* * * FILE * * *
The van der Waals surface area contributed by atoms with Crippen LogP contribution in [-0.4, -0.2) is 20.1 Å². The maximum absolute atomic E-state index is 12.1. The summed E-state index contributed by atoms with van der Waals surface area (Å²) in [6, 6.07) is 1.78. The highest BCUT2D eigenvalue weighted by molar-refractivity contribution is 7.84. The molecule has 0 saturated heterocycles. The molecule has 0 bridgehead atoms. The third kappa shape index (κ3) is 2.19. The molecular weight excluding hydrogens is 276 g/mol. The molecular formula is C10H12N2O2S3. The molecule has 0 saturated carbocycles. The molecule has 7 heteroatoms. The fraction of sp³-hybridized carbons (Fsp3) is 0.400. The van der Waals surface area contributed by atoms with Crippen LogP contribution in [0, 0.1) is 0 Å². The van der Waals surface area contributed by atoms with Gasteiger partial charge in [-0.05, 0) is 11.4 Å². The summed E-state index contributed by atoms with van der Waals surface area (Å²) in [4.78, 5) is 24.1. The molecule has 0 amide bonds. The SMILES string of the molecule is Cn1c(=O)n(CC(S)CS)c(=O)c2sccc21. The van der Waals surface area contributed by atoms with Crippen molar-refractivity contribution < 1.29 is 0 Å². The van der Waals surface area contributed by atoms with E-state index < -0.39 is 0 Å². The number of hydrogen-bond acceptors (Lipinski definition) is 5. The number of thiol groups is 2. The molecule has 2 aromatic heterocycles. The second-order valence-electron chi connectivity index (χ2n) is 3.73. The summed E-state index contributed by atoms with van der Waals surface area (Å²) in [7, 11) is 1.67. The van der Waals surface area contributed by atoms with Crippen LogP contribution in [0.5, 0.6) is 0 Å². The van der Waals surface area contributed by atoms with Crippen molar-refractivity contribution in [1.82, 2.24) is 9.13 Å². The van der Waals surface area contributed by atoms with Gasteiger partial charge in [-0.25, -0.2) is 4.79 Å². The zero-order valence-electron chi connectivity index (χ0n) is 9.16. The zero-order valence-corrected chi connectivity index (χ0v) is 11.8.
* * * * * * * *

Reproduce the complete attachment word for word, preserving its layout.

The van der Waals surface area contributed by atoms with Crippen LogP contribution in [-0.4, -0.2) is 20.1 Å². The maximum absolute atomic E-state index is 12.1. The summed E-state index contributed by atoms with van der Waals surface area (Å²) in [6, 6.07) is 1.78. The highest BCUT2D eigenvalue weighted by molar-refractivity contribution is 7.84. The molecule has 0 saturated heterocycles. The molecule has 0 bridgehead atoms. The third kappa shape index (κ3) is 2.19. The molecular weight excluding hydrogens is 276 g/mol. The molecular formula is C10H12N2O2S3. The molecule has 0 saturated carbocycles. The molecule has 7 heteroatoms. The fraction of sp³-hybridized carbons (Fsp3) is 0.400. The van der Waals surface area contributed by atoms with Crippen LogP contribution in [0, 0.1) is 0 Å². The van der Waals surface area contributed by atoms with Gasteiger partial charge in [-0.05, 0) is 11.4 Å². The summed E-state index contributed by atoms with van der Waals surface area (Å²) in [4.78, 5) is 24.1. The molecule has 0 amide bonds. The SMILES string of the molecule is Cn1c(=O)n(CC(S)CS)c(=O)c2sccc21. The van der Waals surface area contributed by atoms with Crippen molar-refractivity contribution < 1.29 is 0 Å². The van der Waals surface area contributed by atoms with E-state index < -0.39 is 0 Å². The number of hydrogen-bond acceptors (Lipinski definition) is 5. The number of thiol groups is 2. The molecule has 2 aromatic heterocycles. The second-order valence-electron chi connectivity index (χ2n) is 3.73. The summed E-state index contributed by atoms with van der Waals surface area (Å²) in [7, 11) is 1.67. The van der Waals surface area contributed by atoms with Crippen LogP contribution in [0.5, 0.6) is 0 Å². The van der Waals surface area contributed by atoms with Crippen molar-refractivity contribution in [1.82, 2.24) is 9.13 Å². The van der Waals surface area contributed by atoms with Gasteiger partial charge in [-0.25, -0.2) is 4.79 Å². The zero-order valence-electron chi connectivity index (χ0n) is 9.16. The zero-order valence-corrected chi connectivity index (χ0v) is 11.8.